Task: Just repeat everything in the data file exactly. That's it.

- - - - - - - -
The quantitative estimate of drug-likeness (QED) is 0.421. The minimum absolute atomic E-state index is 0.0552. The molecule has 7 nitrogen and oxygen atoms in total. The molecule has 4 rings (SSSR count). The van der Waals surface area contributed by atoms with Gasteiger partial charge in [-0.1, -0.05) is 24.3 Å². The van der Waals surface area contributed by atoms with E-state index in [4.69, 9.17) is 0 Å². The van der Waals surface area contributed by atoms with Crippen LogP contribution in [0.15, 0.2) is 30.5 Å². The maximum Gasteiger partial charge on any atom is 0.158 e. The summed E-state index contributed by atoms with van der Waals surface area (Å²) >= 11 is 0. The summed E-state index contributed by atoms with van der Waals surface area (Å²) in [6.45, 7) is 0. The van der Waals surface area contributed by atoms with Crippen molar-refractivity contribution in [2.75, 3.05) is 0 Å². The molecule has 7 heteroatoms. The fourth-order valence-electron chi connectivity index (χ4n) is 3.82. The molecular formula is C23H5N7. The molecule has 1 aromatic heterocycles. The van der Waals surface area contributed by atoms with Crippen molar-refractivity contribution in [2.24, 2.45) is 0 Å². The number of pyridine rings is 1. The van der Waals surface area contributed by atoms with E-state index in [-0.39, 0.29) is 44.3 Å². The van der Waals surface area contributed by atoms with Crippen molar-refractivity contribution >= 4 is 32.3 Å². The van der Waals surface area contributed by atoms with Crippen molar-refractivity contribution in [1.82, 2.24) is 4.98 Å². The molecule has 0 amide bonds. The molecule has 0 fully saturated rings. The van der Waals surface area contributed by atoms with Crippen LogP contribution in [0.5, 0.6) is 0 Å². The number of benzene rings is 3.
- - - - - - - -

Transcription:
The quantitative estimate of drug-likeness (QED) is 0.421. The minimum absolute atomic E-state index is 0.0552. The molecule has 7 nitrogen and oxygen atoms in total. The molecule has 4 rings (SSSR count). The van der Waals surface area contributed by atoms with Gasteiger partial charge in [-0.1, -0.05) is 24.3 Å². The van der Waals surface area contributed by atoms with E-state index in [4.69, 9.17) is 0 Å². The van der Waals surface area contributed by atoms with Crippen LogP contribution in [0.15, 0.2) is 30.5 Å². The maximum Gasteiger partial charge on any atom is 0.158 e. The summed E-state index contributed by atoms with van der Waals surface area (Å²) >= 11 is 0. The summed E-state index contributed by atoms with van der Waals surface area (Å²) in [6.45, 7) is 0. The van der Waals surface area contributed by atoms with Crippen molar-refractivity contribution in [2.75, 3.05) is 0 Å². The molecule has 7 heteroatoms. The fourth-order valence-electron chi connectivity index (χ4n) is 3.82. The molecular formula is C23H5N7. The molecule has 1 aromatic heterocycles. The van der Waals surface area contributed by atoms with Crippen molar-refractivity contribution in [2.24, 2.45) is 0 Å². The number of pyridine rings is 1. The van der Waals surface area contributed by atoms with E-state index in [-0.39, 0.29) is 44.3 Å². The van der Waals surface area contributed by atoms with Crippen molar-refractivity contribution >= 4 is 32.3 Å². The van der Waals surface area contributed by atoms with Crippen molar-refractivity contribution in [1.82, 2.24) is 4.98 Å². The molecule has 0 amide bonds. The molecule has 0 fully saturated rings. The van der Waals surface area contributed by atoms with Crippen LogP contribution in [0.5, 0.6) is 0 Å². The number of benzene rings is 3.